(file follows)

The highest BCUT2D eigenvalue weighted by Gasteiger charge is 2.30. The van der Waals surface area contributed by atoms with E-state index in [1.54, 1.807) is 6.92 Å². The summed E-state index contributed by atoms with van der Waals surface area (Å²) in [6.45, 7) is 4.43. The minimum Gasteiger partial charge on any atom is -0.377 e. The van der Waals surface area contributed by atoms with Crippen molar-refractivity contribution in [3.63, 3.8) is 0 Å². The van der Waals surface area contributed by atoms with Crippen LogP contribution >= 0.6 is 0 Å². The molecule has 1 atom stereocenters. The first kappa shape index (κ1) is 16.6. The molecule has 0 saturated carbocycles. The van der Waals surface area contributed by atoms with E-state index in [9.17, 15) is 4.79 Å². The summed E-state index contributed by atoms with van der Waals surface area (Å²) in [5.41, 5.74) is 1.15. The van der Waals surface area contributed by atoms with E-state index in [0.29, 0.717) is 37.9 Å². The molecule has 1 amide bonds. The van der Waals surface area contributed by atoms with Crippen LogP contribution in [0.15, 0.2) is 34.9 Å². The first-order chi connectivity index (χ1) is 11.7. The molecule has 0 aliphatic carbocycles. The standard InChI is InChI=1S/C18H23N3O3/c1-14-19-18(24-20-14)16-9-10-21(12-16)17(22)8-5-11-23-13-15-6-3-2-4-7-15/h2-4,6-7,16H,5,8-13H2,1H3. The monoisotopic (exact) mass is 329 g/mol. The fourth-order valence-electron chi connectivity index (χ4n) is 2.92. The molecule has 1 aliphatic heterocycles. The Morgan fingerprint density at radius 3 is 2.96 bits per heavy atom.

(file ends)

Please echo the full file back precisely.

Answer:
The highest BCUT2D eigenvalue weighted by Gasteiger charge is 2.30. The van der Waals surface area contributed by atoms with E-state index in [1.54, 1.807) is 6.92 Å². The summed E-state index contributed by atoms with van der Waals surface area (Å²) in [6.45, 7) is 4.43. The minimum Gasteiger partial charge on any atom is -0.377 e. The van der Waals surface area contributed by atoms with Crippen molar-refractivity contribution in [3.63, 3.8) is 0 Å². The van der Waals surface area contributed by atoms with Crippen LogP contribution >= 0.6 is 0 Å². The molecule has 1 atom stereocenters. The first kappa shape index (κ1) is 16.6. The molecule has 0 saturated carbocycles. The van der Waals surface area contributed by atoms with E-state index in [9.17, 15) is 4.79 Å². The summed E-state index contributed by atoms with van der Waals surface area (Å²) in [5.41, 5.74) is 1.15. The van der Waals surface area contributed by atoms with E-state index in [0.29, 0.717) is 37.9 Å². The molecule has 1 amide bonds. The van der Waals surface area contributed by atoms with Crippen LogP contribution in [0.15, 0.2) is 34.9 Å². The first-order chi connectivity index (χ1) is 11.7. The molecule has 0 aliphatic carbocycles. The standard InChI is InChI=1S/C18H23N3O3/c1-14-19-18(24-20-14)16-9-10-21(12-16)17(22)8-5-11-23-13-15-6-3-2-4-7-15/h2-4,6-7,16H,5,8-13H2,1H3. The monoisotopic (exact) mass is 329 g/mol. The fourth-order valence-electron chi connectivity index (χ4n) is 2.92. The molecule has 1 aliphatic heterocycles. The Morgan fingerprint density at radius 3 is 2.96 bits per heavy atom.